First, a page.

Getting confused about choosing which trees for your Central Illinois landscape? Sit back and relax! We have compiled the 12 best trees to plant in Central Illinois for you. They are not only pleasing but also provide shade wherever they grow. Some are fast-growing and evergreen trees, while others are fruit trees and produce flowers that will add beauty to your landscape.
In addition, we have also made a brief summary of the needs of each tree to thrive, such as lighting levels, climate, soil type, soil conditions and pH, and more. So, what are you waiting for?
Let’s dig in!
Table of Contents
- Best Trees To Plant in Central Illinois
- 1. Common Winterberry (Ilex Verticillata)
- 2. Eastern Redbud (Cercis Canadensis)
- 3. Flowering Dogwood (Cornus florida)
- 4. Gray Birch (Betula Populifolia)
- 5. Green Ash (Fraxinus Pennsylvanica)
- 6. Green Hawthorn (Crataegus Viridis)
- 7. Pin Oak (Quercus Palustris)
- 8. Red Buckeye (Aesculus Pavia)
- 9. Serviceberry (Amelanchier Arborea)
- 10. Silver Maple (Acer Saccharinum L.)
- 11. Water Hickory (Carya Aquatica)
- 12. White Oak (Quercus Alba)
- Final Thought
- FAQ (Frequently Asked Questions)
Best Trees To Plant in Central Illinois
Central Illinois, with its varied seasons and rich soil, beckons nature lovers to cultivate its land. But what trees truly thrive in its embrace? Delve into a leafy journey as we unearth the arboreal stars of Central Illinois.
From shade providers to vibrant bloomers, let’s branch out into this tree-mendous adventure!
1. Common Winterberry (Ilex Verticillata)
An interesting characteristic of the Common Winterberry is the striking dense clusters of red berries that grow over the stems, replacing the wilted foliage in winter. Birds are highly attracted to this native tree, thanks to the berries!
Unlike other hollies, the leaves are not evergreen and have no sharp teeth.
Since it grows well on both wet and dry sites, Common Winterberry becomes one of the best trees to plant in Central Illinois – a region that is famous for its freezing winters and hot, dry summers.
Moreover, this deciduous tree can be planted under sun, partial shade, or shade; thus, making it easier for you to choose a planting location. Additionally, you will need to have both male and female trees if you want to harvest a bunch of berries.
2. Eastern Redbud (Cercis Canadensis)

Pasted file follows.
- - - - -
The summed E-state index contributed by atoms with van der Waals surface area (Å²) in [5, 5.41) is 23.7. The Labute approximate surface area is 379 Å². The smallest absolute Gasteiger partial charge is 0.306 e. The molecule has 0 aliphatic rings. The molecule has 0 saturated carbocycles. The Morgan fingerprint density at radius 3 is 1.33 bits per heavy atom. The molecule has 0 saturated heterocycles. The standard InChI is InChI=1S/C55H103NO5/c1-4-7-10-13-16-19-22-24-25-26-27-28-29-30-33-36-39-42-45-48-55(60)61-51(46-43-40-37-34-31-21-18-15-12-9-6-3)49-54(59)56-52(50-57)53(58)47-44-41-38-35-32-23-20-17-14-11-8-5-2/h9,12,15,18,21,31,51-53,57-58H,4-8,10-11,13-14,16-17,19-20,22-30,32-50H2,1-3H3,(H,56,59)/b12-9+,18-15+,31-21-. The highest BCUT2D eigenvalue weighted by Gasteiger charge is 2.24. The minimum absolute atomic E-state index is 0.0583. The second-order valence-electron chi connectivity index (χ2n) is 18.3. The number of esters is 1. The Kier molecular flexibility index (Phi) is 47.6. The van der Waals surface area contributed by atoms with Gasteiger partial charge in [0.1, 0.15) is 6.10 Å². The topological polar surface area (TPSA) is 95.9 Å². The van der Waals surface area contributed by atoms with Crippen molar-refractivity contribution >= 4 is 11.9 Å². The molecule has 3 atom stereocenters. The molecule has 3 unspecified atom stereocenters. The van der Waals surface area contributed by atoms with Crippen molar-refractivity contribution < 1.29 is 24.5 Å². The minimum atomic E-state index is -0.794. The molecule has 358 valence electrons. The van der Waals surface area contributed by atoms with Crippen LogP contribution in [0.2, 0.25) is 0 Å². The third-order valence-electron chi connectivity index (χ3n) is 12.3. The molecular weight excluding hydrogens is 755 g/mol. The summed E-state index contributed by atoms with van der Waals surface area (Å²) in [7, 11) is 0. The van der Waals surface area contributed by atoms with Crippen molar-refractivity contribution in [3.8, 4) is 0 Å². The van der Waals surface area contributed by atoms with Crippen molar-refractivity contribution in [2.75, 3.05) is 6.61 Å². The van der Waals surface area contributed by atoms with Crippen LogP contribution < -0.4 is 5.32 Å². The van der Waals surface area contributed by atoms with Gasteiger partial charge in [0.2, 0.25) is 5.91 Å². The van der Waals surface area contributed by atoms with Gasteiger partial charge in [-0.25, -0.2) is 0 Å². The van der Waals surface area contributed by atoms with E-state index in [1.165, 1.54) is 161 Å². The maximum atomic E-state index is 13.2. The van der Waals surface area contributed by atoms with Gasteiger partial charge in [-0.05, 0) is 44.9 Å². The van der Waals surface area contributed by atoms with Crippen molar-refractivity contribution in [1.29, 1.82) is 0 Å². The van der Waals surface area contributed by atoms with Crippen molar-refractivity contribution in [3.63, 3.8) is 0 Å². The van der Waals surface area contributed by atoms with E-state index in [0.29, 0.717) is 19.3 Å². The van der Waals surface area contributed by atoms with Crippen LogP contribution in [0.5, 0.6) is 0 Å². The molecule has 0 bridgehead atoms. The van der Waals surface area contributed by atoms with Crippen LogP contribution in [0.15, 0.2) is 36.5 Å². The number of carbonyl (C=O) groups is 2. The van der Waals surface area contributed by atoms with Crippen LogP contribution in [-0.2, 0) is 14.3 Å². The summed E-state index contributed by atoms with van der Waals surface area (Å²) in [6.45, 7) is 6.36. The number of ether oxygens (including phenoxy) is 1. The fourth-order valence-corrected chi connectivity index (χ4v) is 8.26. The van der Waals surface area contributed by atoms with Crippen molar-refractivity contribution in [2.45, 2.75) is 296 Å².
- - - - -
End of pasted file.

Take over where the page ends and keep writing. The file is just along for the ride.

It is one of the best trees to plant in Central Illinois as it grows stunning pink flowers, covering up the brown stems. Besides offering a breathtaking view, the flowers from Eastern Redbud are edible, adding a unique characteristic to the tree.
They are usually processed into salad pickles because of their sour taste. Meanwhile, for birds, the flowers are filling heaven with nectar.
If you are interested in planting it in your front or backyard, choose a part shade or shady place. Then, make sure the soil is fertile, moist, well-drained, and moderately alkaline.
Once established, you only need low to medium watering.
3. Flowering Dogwood (Cornus florida)
While other native plants grow as flowering perennials or shrubs, Cornus Florida or Flowering Dogwood is a beautiful flowering tree. It showcases its beauty as one of the most exquisite flowering trees to plant in Central Illinois.
Depending on its cultivar, it features stunning pink or white flowers that fill the stems in spring to early summer.
Moreover, the aromatic bark and root of Flowering Dogwood are natural remedies against malaria used by native Americans. Suppose you are interested in growing this shade-loving tree because of these advantages.
In that case, you can prepare a space whose soils are rich, well-drained, and acidic. It does not need much watering, making the native tree easier to care for.
4. Gray Birch (Betula Populifolia)
There is a reason why Betula populifolia is popular as Gray Birch. This multi-stemmed tree features horizontal fissures on the gray to white trunk barks. The branch bark is gray to black, while white lenticels are seen on the reddish-brown twigs, adding to the unique aspects of Gray Birch.
Though it is among fast-growing trees, Betula populifolia is a short-lived native tree. It thrives in wet to dry and poor soil. Furthermore, you can easily adjust its planting area since it loves full sun, partial shade, and shade.
Additionally, Gray Birch offers many benefits for further processed into wooden objects, such as spools, toothpicks, clothespins, thanks to its soft and weak texture.
5. Green Ash (Fraxinus Pennsylvanica)
Because of its upright, wide-spreading growth at maturity and capable of reaching 50-75 feet tall, Green Ash is an ideal choice for shade trees. The leaves unsightly grow thickly in a round shape.
In addition, they will provide an amazing seasonal transition from green to yellow-reddish leaves in fall. Moreover, this fast-growing tree attracts birds and butterflies and becomes larval hosts.
Like other trees mentioned, Green Ash stands well in dry, wet, and moist soil with a circumneutral pH. It favors full sun yet can also grow in partial shade and shade lighting conditions.
If you want to propagate the seeds, pre-treatment is necessary.
Perform moist warm stratification on the seeds for 60 days and then continue for 120 days at a temperature range of 34-40’C. They are usually commercially available at the nearest local nursery.
6. Green Hawthorn (Crataegus Viridis)
Planting trees does not mean you will only have a greeneries view. With Green Hawthorn, you will be presented with a beautiful view of the combination of green leaves with dense white flower clusters during spring.
No wonder this showy tree is a center point in its natural habitats, like prairie state, savannas, and open woodlands.
Despite loving to grow in partial shade locations, Green Hawthorn does best in a sunny area. It is also perfectly adaptable to most sites and soils. However, moist to wet soil is preferable. Therefore, the water requirement is high.
The best time to plant Hawthorn trees is in spring after frosting.
7. Pin Oak (Quercus Palustris)
One of the Illinois plants you cannot miss is Pin Oak or Quercus palustris. It is a strong pyramidal tree whose trunks grow straight with horizontal branches as it develops. The leaves are green which will turn dark red when autumn comes and will last to the winter.
Unlike other gnarled oak trees, Pin Oaks tend to gracefully grow slender.
Being one of the easiest and fastest-growing oaks, Quercus palustris does not need any specific requirements to grow. Similar to other native Illinois trees, it can grow in partial shade and shade, yet is a sun-loving species.